I readily recognize there are many Christians and churches who do not consider doubts and questions as a bad thing. I do wonder though how accepting they would be if someone’s doubts and questions led them to embrace atheism or agnosticism. As an Evangelical turned atheist I have found some more liberal oriented Christians have a problem with my atheism. Granted they don’t savage me like Evangelicals do but I am not sure they comprehend or appreciate my journey.

    Thanks for posting my post.


  • Alexa

    And I don’t respect how one branch of my faith has come to dominate the discussion about my faith. I don’t appreciate that one branch of Christianity has decided that it, and only it, is the “true” Christian faith and that all others that don’t adhere to their narrow, legalistic, supposedly Biblical interpretation aren’t actual Christians. I don’t appreciate that if I say I’m Christian, I’m immediately loaded with the baggage of fundamentalist beliefs, whether I hold those beliefs or not, because those beliefs have come to dominate the discussion of Christianity in the United States. I don’t appreciate the definitions and discussions and the socio-political-cultural narrative of my faith being guided by one segment of that faith.

    Frankly, as a Christian, I feel towards fundamentalists the way many of my Muslim friends feel towards the Taliban. And no, that’s not an exaggeration.

    It’s fine if that’s how you want to practice your faith in private at home, but it’s not fine if you want to impose those beliefs on the larger society. It’s fine if that’s what you feel shows an authentic faith, but not if you demand that I live the same way and deny me my faith if I refuse to follow your patterns. It’s ok, if that’s how you want to represent yourself, but don’t paint yourself as the face and voice of my faith and the only “true” path. Just like Muslims don’t want to be lumped in with the Taliban, I don’t want to be lumped in with fundamentalist Christians.

  • Alexa

    No disagreement here, even we Episcopalians cover the entire spectrum of liberality to conservatism. I just get tired of people throwing the baby out with the bath water and the narrative around Christianity being dominated by those with a fundamentalist bent.

    As for your atheism. I’m sorry you haven’t gotten very good reactions.

    Often us more liberal Christians feel like its a knee-jerk reaction against evangelical, fundamentalist religious experiences and not recognizing that other denominations/religions might be a better fit. I know when my friends who have been deeply religious (not those who have never cared or already were atheist/agnostic), suddenly become atheists, my concern is more of letting bad experiences color Christianity and religion as a whole. I worry that they’re jumping the gun a bit. Often, as a liberal Christian, newly atheistic people sound like someone after a bad break-up who swears off dating for life. I hope that doesn’t sound belittling, especially when people leaving more stringent religious backgrounds are also leaving behind abuse.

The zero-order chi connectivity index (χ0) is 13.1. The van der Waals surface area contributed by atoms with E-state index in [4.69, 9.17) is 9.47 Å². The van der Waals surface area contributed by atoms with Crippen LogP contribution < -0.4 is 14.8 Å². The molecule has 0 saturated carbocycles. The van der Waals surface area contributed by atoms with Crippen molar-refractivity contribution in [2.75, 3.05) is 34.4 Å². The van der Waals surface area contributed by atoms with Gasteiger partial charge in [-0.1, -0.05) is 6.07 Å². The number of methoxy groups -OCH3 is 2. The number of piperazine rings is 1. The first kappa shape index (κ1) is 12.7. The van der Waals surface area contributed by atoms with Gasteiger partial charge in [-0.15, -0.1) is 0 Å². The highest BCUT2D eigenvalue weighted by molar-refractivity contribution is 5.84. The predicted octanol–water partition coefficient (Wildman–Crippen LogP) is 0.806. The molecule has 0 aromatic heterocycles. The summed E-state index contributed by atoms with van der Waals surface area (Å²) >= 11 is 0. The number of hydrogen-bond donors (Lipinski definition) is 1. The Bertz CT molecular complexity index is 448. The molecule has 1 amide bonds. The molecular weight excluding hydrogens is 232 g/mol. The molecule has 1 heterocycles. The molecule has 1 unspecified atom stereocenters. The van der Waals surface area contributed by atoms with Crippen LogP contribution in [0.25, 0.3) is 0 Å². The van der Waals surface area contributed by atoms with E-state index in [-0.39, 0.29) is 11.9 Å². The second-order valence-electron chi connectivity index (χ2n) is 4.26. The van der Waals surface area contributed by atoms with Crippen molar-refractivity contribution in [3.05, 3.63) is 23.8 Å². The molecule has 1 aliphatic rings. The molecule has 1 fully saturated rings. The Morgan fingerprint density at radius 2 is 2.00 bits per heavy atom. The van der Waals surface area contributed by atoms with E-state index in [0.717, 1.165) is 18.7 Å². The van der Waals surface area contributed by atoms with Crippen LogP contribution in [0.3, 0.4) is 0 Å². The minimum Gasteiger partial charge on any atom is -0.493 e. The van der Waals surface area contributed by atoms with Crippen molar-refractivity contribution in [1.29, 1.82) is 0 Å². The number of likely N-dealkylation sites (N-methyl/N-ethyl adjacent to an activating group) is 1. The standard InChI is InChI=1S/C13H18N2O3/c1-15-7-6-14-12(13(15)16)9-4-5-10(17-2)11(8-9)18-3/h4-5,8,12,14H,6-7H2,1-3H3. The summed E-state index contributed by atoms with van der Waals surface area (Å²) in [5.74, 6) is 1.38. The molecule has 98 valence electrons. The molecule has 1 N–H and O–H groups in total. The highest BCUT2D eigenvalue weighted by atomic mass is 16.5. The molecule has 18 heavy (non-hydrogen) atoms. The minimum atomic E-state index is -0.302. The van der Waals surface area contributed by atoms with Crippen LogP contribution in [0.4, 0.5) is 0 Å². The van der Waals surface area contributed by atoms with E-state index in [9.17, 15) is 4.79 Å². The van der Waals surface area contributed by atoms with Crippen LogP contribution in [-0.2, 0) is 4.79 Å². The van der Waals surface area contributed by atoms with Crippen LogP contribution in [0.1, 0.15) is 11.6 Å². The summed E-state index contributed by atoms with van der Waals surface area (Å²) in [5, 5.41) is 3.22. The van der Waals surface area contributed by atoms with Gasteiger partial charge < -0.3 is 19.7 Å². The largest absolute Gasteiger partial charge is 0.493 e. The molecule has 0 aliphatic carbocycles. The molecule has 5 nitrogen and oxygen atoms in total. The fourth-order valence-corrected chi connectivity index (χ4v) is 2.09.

Once my friends assure me that it’s not just a negative reaction to bad experiences, or a religion detox if you will. I am more than happy to support them in their new world views. For me at least, my less than enthusiastic response comes from a place of concern, rather than of disapproval. A fear that radical life changes may have been made without full understanding of all the options whether it be another branch of Christianity, another religion entirely, Deism, Theism or atheism.

    So I guess I’m just wondering how much of the less than enthusiastic responses from liberal and moderate Christians to your atheism stems from a concern that you’ve completely thrown away your previous religious commitment and rewritten your identity precipitously? I hope that people’s reactions stem from a place of concern rather than condemnation, because there really is nothing wrong with being an atheist.

  • Alexa

    Ooh, I forgot to mention, I get equally concerned when a formerly atheist/agnostic friend becomes suddenly deeply religious. I worry that they are approaching religion as an unhealthy and false panacea to life’s problems and masking underlying issues in their life.

    In the end, extreme, sudden shifts in world views worry me, but gradual ones, that come from reflection and experience don’t.

  • Bruce, I appreciate your perspective. I am a post-evangelical who has had the experience of being ripped to shreds on atheist sites because as soon as they find out I’m a Christian, they decide I’m unworthy of any mercy or consideration. Same goes for posting on Christian fundamentalist sites. It’s hard to be enthusiastic about someone becoming either an atheist or a fundamentalist, when what it so often means is that I will be considered “the enemy” by both camps.